UK patients will be able access their own electronic medical records and a raft of other digital healthcare applications within 12 months, under plans to embed a technology revolution throughout the NHS.
Health Secretary Jeremy Hunt said this week he wants a quarter of smartphone users, which equates to around 15% of all NHS patients, routinely accessing health service advice, services and medical records through apps by the end of the next financial year.
He also said by 2016 all patients should be able to access their own GP electronic record online in full as well as contribute to it, either with personal comments or transferring data direct from wearable devices.
By 2018 this record will also include information from all patients’ health and care interactions, providing current, potentially life-saving information to healthcare professionals at a touch of button, and by 2020 information from the social care system is also to be included.
“Experience from other countries suggests that opening up access to your own medical record leads to a profound change in culture in a way that is transformative for people with complex or long term conditions,” Hunt said.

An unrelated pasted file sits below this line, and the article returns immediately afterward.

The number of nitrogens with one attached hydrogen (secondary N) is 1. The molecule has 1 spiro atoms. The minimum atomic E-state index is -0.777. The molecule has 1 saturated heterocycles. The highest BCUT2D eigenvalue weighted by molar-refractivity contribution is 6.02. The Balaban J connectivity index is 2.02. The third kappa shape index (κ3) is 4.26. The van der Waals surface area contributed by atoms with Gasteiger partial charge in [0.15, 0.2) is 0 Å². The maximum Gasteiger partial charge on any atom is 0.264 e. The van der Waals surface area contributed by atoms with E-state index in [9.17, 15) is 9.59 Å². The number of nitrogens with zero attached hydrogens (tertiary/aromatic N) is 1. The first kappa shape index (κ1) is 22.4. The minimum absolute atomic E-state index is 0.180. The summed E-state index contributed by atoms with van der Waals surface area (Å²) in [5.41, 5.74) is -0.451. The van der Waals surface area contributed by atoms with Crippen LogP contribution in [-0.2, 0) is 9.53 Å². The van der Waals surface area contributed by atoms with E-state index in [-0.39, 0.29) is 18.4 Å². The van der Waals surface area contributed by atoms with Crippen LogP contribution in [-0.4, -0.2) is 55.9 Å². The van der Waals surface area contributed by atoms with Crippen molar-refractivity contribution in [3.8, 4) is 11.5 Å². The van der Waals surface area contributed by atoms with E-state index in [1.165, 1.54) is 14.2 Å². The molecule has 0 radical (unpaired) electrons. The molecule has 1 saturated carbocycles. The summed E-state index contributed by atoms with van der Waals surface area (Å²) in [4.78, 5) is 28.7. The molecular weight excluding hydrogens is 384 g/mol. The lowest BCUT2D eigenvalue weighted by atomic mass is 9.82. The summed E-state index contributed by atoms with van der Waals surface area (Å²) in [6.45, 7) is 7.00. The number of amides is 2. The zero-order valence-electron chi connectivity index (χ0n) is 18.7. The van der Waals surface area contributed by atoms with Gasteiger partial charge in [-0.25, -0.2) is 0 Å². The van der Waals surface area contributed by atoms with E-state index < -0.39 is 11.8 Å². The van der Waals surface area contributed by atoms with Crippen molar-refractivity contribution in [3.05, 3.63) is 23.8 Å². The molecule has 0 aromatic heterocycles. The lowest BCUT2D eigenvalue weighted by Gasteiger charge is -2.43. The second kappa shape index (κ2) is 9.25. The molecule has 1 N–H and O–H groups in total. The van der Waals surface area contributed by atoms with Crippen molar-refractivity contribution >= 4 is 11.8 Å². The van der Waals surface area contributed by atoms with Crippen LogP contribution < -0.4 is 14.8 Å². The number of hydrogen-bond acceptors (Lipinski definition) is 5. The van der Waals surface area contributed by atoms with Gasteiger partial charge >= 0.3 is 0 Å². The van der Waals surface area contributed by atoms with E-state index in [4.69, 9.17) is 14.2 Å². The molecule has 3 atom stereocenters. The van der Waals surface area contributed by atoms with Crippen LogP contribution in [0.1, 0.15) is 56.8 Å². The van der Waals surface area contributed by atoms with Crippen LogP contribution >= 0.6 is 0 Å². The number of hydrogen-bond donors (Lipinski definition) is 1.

In the UK, 84% of the population use the internet, 59% use a smartphone but only 2% have had any digital interaction with the NHS. “As the internet drives forward the next wave of innovation, all over the world healthcare still seems to be at the back of the queue,” he noted, stressing the opportunity to boost outcomes for patients by making the most of technology on offer.
Also, barcodes to identify patients, equipment and medicines will be introduced throughout the NHS, in the drive to eradicate the system’s reliance on paper and cut down on errors, while the National Information Board is currently looking at the feasibility of turning the entire NHS estate into a free Wi-Fi zone.
However, privacy remains a grave concern, and conceding that public trust in the NHS to securely handle its data remains weak, the Health Secretary promised new measures to assure the security of confidential medical information.
This includes a review of standards of data security across the NHS, with a view to developing clear guidelines for the protection of personal data “against which every NHS and care organisation will be held to account”.